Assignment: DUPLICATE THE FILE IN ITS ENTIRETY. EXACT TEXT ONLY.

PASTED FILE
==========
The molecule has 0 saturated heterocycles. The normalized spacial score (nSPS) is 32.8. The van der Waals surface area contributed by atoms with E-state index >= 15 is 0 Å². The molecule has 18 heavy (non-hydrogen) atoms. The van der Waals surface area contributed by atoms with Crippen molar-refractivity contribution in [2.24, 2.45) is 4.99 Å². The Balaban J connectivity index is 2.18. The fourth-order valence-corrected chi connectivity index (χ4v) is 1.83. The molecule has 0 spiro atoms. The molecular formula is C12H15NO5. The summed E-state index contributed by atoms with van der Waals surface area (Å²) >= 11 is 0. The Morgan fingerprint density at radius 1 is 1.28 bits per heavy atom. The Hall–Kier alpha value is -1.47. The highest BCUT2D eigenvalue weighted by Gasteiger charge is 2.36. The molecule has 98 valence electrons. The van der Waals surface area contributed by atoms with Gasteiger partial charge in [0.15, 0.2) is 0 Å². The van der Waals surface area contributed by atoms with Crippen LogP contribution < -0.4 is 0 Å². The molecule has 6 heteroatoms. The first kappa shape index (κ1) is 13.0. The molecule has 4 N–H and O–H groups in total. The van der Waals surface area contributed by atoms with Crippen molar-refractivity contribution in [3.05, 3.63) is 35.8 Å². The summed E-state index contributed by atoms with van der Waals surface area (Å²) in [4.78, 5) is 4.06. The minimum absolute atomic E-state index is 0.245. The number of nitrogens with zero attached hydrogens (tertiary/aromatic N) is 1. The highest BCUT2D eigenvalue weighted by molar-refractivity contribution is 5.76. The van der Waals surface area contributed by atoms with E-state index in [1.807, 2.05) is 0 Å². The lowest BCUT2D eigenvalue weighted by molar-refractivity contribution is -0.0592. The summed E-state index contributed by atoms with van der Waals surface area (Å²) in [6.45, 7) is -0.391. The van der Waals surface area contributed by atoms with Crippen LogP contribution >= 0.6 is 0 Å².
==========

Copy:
The molecule has 0 saturated heterocycles. The normalized spacial score (nSPS) is 32.8. The van der Waals surface area contributed by atoms with E-state index >= 15 is 0 Å². The molecule has 18 heavy (non-hydrogen) atoms. The van der Waals surface area contributed by atoms with Crippen molar-refractivity contribution in [2.24, 2.45) is 4.99 Å². The Balaban J connectivity index is 2.18. The fourth-order valence-corrected chi connectivity index (χ4v) is 1.83. The molecule has 0 spiro atoms. The molecular formula is C12H15NO5. The summed E-state index contributed by atoms with van der Waals surface area (Å²) >= 11 is 0. The Morgan fingerprint density at radius 1 is 1.28 bits per heavy atom. The Hall–Kier alpha value is -1.47. The highest BCUT2D eigenvalue weighted by Gasteiger charge is 2.36. The molecule has 98 valence electrons. The van der Waals surface area contributed by atoms with Gasteiger partial charge in [0.15, 0.2) is 0 Å². The van der Waals surface area contributed by atoms with Crippen LogP contribution < -0.4 is 0 Å². The molecule has 6 heteroatoms. The first kappa shape index (κ1) is 13.0. The molecule has 4 N–H and O–H groups in total. The van der Waals surface area contributed by atoms with Crippen molar-refractivity contribution in [3.05, 3.63) is 35.8 Å². The summed E-state index contributed by atoms with van der Waals surface area (Å²) in [4.78, 5) is 4.06. The minimum absolute atomic E-state index is 0.245. The number of nitrogens with zero attached hydrogens (tertiary/aromatic N) is 1. The highest BCUT2D eigenvalue weighted by molar-refractivity contribution is 5.76. The van der Waals surface area contributed by atoms with E-state index in [1.807, 2.05) is 0 Å². The lowest BCUT2D eigenvalue weighted by molar-refractivity contribution is -0.0592. The summed E-state index contributed by atoms with van der Waals surface area (Å²) in [6.45, 7) is -0.391. The van der Waals surface area contributed by atoms with Crippen LogP contribution >= 0.6 is 0 Å².